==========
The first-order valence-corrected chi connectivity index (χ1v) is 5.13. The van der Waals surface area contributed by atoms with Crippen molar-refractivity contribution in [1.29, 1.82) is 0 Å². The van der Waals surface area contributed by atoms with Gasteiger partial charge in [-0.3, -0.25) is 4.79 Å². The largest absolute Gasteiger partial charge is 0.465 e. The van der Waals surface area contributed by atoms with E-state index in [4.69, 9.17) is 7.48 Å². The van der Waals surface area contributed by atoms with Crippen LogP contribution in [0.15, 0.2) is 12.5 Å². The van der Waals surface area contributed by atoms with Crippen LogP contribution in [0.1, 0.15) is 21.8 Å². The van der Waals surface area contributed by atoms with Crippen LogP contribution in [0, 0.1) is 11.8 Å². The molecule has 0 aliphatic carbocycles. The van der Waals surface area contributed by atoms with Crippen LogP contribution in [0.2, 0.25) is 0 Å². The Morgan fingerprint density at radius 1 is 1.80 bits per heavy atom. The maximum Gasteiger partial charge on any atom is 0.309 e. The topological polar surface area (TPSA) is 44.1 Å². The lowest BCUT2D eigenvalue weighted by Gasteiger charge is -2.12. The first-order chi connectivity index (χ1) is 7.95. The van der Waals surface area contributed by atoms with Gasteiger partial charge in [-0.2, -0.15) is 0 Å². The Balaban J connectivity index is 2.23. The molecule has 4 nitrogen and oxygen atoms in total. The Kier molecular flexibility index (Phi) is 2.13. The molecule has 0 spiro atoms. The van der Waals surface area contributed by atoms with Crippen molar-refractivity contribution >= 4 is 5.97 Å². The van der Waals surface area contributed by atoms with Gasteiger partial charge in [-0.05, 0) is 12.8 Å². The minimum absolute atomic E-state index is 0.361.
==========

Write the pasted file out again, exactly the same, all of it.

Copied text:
The first-order valence-corrected chi connectivity index (χ1v) is 5.13. The van der Waals surface area contributed by atoms with Crippen molar-refractivity contribution in [1.29, 1.82) is 0 Å². The van der Waals surface area contributed by atoms with Gasteiger partial charge in [-0.3, -0.25) is 4.79 Å². The largest absolute Gasteiger partial charge is 0.465 e. The van der Waals surface area contributed by atoms with E-state index in [4.69, 9.17) is 7.48 Å². The van der Waals surface area contributed by atoms with Crippen LogP contribution in [0.15, 0.2) is 12.5 Å². The van der Waals surface area contributed by atoms with Crippen LogP contribution in [0.1, 0.15) is 21.8 Å². The van der Waals surface area contributed by atoms with Crippen LogP contribution in [0, 0.1) is 11.8 Å². The molecule has 0 aliphatic carbocycles. The van der Waals surface area contributed by atoms with Crippen LogP contribution in [0.2, 0.25) is 0 Å². The Morgan fingerprint density at radius 1 is 1.80 bits per heavy atom. The maximum Gasteiger partial charge on any atom is 0.309 e. The topological polar surface area (TPSA) is 44.1 Å². The lowest BCUT2D eigenvalue weighted by Gasteiger charge is -2.12. The first-order chi connectivity index (χ1) is 7.95. The van der Waals surface area contributed by atoms with Gasteiger partial charge in [-0.2, -0.15) is 0 Å². The Balaban J connectivity index is 2.23. The molecule has 4 nitrogen and oxygen atoms in total. The Kier molecular flexibility index (Phi) is 2.13. The molecule has 0 spiro atoms. The van der Waals surface area contributed by atoms with Crippen molar-refractivity contribution >= 4 is 5.97 Å². The van der Waals surface area contributed by atoms with Gasteiger partial charge in [-0.05, 0) is 12.8 Å². The minimum absolute atomic E-state index is 0.361.